Tuesday, August 4, 2009
Detective Comics # 855
Detective Comics #855
Written by Greg Rucka
Art by J.H. Williams III and Cully Hamner
Colors by Dave Stewart and Laura Martin
Letters by Todd Klein and Jared K. Fletcher
Published by DC Comics
What can I say about this book that hasn't already been said? Greg Rucka and J. H. Williams III have really brought a compelling book with a solid character and great story, accompanied by uncanny art that is not to be missed. Last issue, we had Batwoman (Kate Kane) firing a gun, which Batman would never use. Turns out, it's a pepper gas pellet and what follows is an action sequence that is so beautifully constructed, it's borderline absurd. After THAT is another double-page spread with no dialogue because the art tells the story so well.
Now Batwoman squares off with Alice, the new leader of the Religion of Crime. There's a quip about how Alice didn't get the memo about how Gotham already has a Carrol-themed rogue, though Alice is hardly the Mad Hatter. We know nothing about her (besides being one sick puppy) and I think Rucka may have created Batwoman's Joker equivalent. Now, Williams was pretty creative with panel construction and lay-out in the last issue, but in this one he cranks the meter up to 11. Batwoman gets drugged (by a poisoned razor blade that Alice hid in her mouth) and from there the pages just become so avant-garde, but not too muddled where it becomes confusing.
Meanwhile, Kate's father notices her bio-signs are deadly and goes looking for her. Luckily for Kate, he finds her just in time. Alice and her followers have found them and a gunfight ensues. Kate is still out of commission when Alice approaches her and her father. She doesn't finish them off, instead we see. . . monsters, almost something out of the old Universal movies. If there's one complaint, it's the fact I have to wait another few weeks for the next issue.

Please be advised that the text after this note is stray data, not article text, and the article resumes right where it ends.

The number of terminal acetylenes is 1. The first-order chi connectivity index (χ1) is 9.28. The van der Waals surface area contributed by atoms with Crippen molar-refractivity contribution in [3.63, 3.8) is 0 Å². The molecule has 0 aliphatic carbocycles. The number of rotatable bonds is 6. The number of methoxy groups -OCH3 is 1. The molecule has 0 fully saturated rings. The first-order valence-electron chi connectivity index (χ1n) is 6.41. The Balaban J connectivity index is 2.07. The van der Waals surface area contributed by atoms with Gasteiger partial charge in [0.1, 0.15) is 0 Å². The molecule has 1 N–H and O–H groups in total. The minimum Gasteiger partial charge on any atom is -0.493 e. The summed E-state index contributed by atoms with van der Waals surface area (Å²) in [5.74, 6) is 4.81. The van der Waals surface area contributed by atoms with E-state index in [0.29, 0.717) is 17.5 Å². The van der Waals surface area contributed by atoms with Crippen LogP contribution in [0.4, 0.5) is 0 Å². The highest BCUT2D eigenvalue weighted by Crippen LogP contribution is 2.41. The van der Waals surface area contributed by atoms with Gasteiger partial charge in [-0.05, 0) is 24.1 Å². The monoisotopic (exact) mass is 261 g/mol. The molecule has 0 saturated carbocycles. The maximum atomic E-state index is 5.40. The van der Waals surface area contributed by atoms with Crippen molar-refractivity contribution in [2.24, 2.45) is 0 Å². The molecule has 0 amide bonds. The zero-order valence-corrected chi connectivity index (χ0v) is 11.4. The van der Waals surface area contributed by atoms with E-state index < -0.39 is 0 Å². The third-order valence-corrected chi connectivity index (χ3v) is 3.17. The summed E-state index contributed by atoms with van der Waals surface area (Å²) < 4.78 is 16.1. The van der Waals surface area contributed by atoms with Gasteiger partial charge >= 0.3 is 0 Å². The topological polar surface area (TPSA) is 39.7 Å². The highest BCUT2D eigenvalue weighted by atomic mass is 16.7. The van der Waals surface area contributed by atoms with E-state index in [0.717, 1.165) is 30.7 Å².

Of course right after the Batwoman adventure ends, the Question feature continues. The Question (Renee Montoya) is still looking for a missing girl and along the way thrashes some serious street trash. Now, Cully Hamner's style is a tad grounded from Williams. Though the way I see it, it complements the story. You don't need two artists with Williams' style, Hamner's is a solid break from Batwoman's story. It's only a few pages long, but Renee basically is getting her name out as the new face (or non-face?) of street justice. However, it doesn't end well and the issue ends on another cliffhanger.
I'm sorry to say, but if you're not picking up this book, you are seriously missing out.